A couple of weeks ago, we welcomed a new addition to our farm. Meet Larry the Llama!
For Nathan and the boys, his name was a no-brainer. Eva and I suggested Lawrence, though, isn’t that far more sophisticated? But I realize that’s not what we’re going for here, so – Larry it is!
To be honest, Nathan and I both have always thought llamas to be…well…ugly. We didn’t know the difference between alpacas and llamas, and we thought, frankly they just look like bug-eyed, goofy-haired, skinny camels. Well, turns out llamas are in the camelid family and cousins to the smaller alpacas, which are bred for the finer fibers in their fleece. Llamas are a domesticated animal native of the Andes Mountains of Peru. They can pack (carry) 30% of their body weight, are very hardy, and surprisingly low-maintenance.
Our Larry is quirky and independent. He’s attentive to our small flock of sheep and in constant alertness. He seems to be happy and at home grazing out in the pasture.
So…why a llama?? Ever since we’ve had sheep, we couldn’t leave them in the pasture over night due to coyote predators. Eva would let them out of the barn in the morning, and Nathan would put them in at night. This was not what we wanted for the long-term. It’s unnecessary work (who needs that?!) and unnecessary cost (ditto!) in feed and bedding. The way to fix the problem is get the sheep a babysitter…err guardian.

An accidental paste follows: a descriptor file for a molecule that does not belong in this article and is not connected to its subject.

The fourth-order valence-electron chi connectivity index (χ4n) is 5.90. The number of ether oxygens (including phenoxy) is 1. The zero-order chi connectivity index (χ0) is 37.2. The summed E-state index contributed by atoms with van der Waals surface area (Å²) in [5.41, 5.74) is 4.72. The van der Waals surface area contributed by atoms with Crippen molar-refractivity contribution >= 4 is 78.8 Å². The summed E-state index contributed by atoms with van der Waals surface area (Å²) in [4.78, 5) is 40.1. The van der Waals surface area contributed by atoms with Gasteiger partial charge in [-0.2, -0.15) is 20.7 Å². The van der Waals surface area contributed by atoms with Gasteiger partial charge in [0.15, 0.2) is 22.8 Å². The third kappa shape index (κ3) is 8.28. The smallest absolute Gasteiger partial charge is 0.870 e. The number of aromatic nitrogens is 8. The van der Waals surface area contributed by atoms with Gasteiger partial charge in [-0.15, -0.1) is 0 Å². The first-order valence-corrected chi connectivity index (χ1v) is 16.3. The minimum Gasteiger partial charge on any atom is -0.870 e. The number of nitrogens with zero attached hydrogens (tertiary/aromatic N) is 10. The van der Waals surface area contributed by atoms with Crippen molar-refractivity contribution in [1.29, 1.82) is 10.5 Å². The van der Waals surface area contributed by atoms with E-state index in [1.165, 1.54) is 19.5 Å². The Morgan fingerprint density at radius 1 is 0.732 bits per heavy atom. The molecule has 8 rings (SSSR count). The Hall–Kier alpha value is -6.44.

We considered several options for guardian animals. We narrowed it down to a dog or a llama. The down side of using a dog is that it would need dog food fed separate from the sheep, whereas llamas eat the grass/hay just the same as sheep. Also, while certain breeds of dogs can make great livestock guardians, they can be noisy during the night. So there you have it, process of elimination is effective in decision making- ha!
Timing was key – Nathan had an out-of-state work conference coming up, and we wanted to go with him to make it a family trip. Just in the eleventh hour, Nathan found a young male llama a half-hour away ready to join our farm! We tried to coordinate a delivery, but Nathan ended up renting a U-Haul trailer and picking up the llama after work. We introduced him to the sheep three days before our trip! We didn’t even know how he and the sheep would get along, but it went really smoothly, considering.
Now that Larry the llama has been here a few weeks, he really is a great guard animal and a wonderful addition to our farm! He’s bonded well with his little flock…now to bond with us…eek! More to come, I’m sure!
with love. Damaris